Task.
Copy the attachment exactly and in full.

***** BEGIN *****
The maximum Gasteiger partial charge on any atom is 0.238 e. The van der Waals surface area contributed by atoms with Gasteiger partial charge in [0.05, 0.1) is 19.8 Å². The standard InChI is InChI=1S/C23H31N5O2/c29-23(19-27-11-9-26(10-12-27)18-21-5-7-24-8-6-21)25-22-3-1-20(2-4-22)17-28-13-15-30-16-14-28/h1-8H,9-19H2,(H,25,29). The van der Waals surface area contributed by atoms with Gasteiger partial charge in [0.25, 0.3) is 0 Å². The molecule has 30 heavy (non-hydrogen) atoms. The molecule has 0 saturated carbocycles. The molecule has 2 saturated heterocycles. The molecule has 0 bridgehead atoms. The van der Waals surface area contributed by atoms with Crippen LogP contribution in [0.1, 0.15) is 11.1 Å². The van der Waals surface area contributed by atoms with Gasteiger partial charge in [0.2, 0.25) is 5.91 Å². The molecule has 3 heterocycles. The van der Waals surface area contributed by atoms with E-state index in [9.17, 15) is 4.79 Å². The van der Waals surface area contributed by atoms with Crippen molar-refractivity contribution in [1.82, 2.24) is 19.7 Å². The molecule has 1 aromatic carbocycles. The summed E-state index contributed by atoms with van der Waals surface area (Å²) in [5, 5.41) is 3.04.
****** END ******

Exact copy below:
The maximum Gasteiger partial charge on any atom is 0.238 e. The van der Waals surface area contributed by atoms with Gasteiger partial charge in [0.05, 0.1) is 19.8 Å². The standard InChI is InChI=1S/C23H31N5O2/c29-23(19-27-11-9-26(10-12-27)18-21-5-7-24-8-6-21)25-22-3-1-20(2-4-22)17-28-13-15-30-16-14-28/h1-8H,9-19H2,(H,25,29). The van der Waals surface area contributed by atoms with Gasteiger partial charge in [0.25, 0.3) is 0 Å². The molecule has 30 heavy (non-hydrogen) atoms. The molecule has 0 saturated carbocycles. The molecule has 2 saturated heterocycles. The molecule has 0 bridgehead atoms. The van der Waals surface area contributed by atoms with Crippen LogP contribution in [0.1, 0.15) is 11.1 Å². The van der Waals surface area contributed by atoms with Gasteiger partial charge in [0.2, 0.25) is 5.91 Å². The molecule has 3 heterocycles. The van der Waals surface area contributed by atoms with E-state index in [9.17, 15) is 4.79 Å². The van der Waals surface area contributed by atoms with Crippen molar-refractivity contribution in [1.82, 2.24) is 19.7 Å². The molecule has 1 aromatic carbocycles. The summed E-state index contributed by atoms with van der Waals surface area (Å²) in [5, 5.41) is 3.04.